The CCSCs have created specialized teams to manage overpayments. Corporate Compensation is reviewing progress on outstanding overpayments and will be analyzing data for trends to determine if any solutions can be found to reduce or minimize overpayments. By March 2009, Corporate Compensation will identify an acceptable percentage of overpayments. The acceptable overpayment percentage will be communicated to the Assistant Commissioner, HRB and approved by the Director General, Financial Administration Directorate in April 2009. F&A will continue to work closely with Compensation on the review of progress of the outstanding overpayments. Beginning in 2009-2010, Corporate Compensation will review overpayments on a quarterly basis to assure they remain within acceptable limits.

1.4 System Access Controls

System access controls should be in place to prevent and detect inappropriate use of the systems used to initiate and approve pay actions. Compensation Division has taken steps to ensure that system access controls are in place. They have established specific rules for segregation of duties with respect to approvals, input, processing and verification of compensation transactions. A manual spreadsheet is produced by Corporate Compensation and used to track dual roles in both CAS and RPS.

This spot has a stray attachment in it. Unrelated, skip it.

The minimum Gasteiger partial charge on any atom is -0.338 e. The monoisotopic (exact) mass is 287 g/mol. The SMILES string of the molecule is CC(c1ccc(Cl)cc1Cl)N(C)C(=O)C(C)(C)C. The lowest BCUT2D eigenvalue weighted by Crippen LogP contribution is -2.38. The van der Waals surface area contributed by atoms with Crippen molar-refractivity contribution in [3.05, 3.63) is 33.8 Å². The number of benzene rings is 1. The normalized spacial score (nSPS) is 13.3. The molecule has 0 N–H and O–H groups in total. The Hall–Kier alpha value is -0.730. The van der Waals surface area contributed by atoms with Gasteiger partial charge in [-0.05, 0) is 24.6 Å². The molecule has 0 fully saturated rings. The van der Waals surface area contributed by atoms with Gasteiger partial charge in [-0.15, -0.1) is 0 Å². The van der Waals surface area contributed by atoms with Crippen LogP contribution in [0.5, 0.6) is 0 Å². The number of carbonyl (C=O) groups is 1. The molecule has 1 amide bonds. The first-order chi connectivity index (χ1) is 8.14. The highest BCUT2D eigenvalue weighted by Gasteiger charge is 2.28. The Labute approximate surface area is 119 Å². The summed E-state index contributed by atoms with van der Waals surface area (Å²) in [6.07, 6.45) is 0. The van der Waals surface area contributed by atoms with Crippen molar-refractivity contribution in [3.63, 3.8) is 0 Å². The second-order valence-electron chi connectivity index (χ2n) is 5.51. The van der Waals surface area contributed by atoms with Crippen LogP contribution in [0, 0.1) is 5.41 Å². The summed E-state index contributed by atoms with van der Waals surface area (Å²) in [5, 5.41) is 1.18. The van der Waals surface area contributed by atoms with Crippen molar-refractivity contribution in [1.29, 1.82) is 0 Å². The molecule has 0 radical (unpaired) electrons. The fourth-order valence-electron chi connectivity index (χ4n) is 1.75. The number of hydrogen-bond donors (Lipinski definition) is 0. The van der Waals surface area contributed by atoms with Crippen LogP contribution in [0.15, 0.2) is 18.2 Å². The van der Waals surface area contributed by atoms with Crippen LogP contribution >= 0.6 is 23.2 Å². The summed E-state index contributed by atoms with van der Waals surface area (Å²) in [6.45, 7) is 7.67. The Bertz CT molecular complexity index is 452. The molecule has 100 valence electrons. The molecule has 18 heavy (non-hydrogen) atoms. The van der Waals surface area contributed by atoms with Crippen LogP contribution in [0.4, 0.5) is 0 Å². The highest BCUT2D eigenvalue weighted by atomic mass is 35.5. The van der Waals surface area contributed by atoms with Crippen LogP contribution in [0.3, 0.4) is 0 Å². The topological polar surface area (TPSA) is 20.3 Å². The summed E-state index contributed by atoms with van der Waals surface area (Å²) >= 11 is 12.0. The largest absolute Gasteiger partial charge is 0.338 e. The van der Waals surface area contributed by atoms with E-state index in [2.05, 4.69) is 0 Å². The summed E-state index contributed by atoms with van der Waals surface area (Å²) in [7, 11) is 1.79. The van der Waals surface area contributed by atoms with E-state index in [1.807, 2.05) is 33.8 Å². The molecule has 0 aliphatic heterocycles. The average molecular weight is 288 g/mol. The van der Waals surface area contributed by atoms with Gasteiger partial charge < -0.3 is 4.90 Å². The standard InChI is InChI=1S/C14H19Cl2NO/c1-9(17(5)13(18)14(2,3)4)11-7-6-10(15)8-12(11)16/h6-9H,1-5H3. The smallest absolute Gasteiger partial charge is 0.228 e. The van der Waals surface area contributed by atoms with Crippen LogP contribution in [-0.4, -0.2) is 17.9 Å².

Most compensation staff are assigned either a role to allow them to input pay actions or a role to verify pay actions. There are, however, special occasions where individuals are assigned both roles in CAS. This occurs when compensation staff must address backlogs for a specified period of time. Compensation Division approves, assigns and monitors the dual role access. The dual role should never be assigned for the same pay list.

During the audit, it was determined that 65 compensation employees had dual roles in CAS and were able to input and verify pay actions for the same pay lists. Compensation Division acknowledged the error and immediately removed the dual access. Further audit tests of a representative sample of the individuals determined there were no instances of inappropriate use.

Some compensation staff have direct access to RPS to initiate on-line pay actions. They are assigned the role to either key or verify. Analysis of these roles determined that there were no conflicts.

Without formalized processes for monitoring all system access, a risk of improper segregation of duties exists where individuals may be in a position to use the systems inappropriately and therefore pay out incorrect amounts.

Recommendation

Corporate Compensation, in collaboration with the CCSCs, should put a formal process in place to identify and track conflicting roles in CAS. Procedures should specifically identify areas of responsibility as well as monitoring and periodic review rules.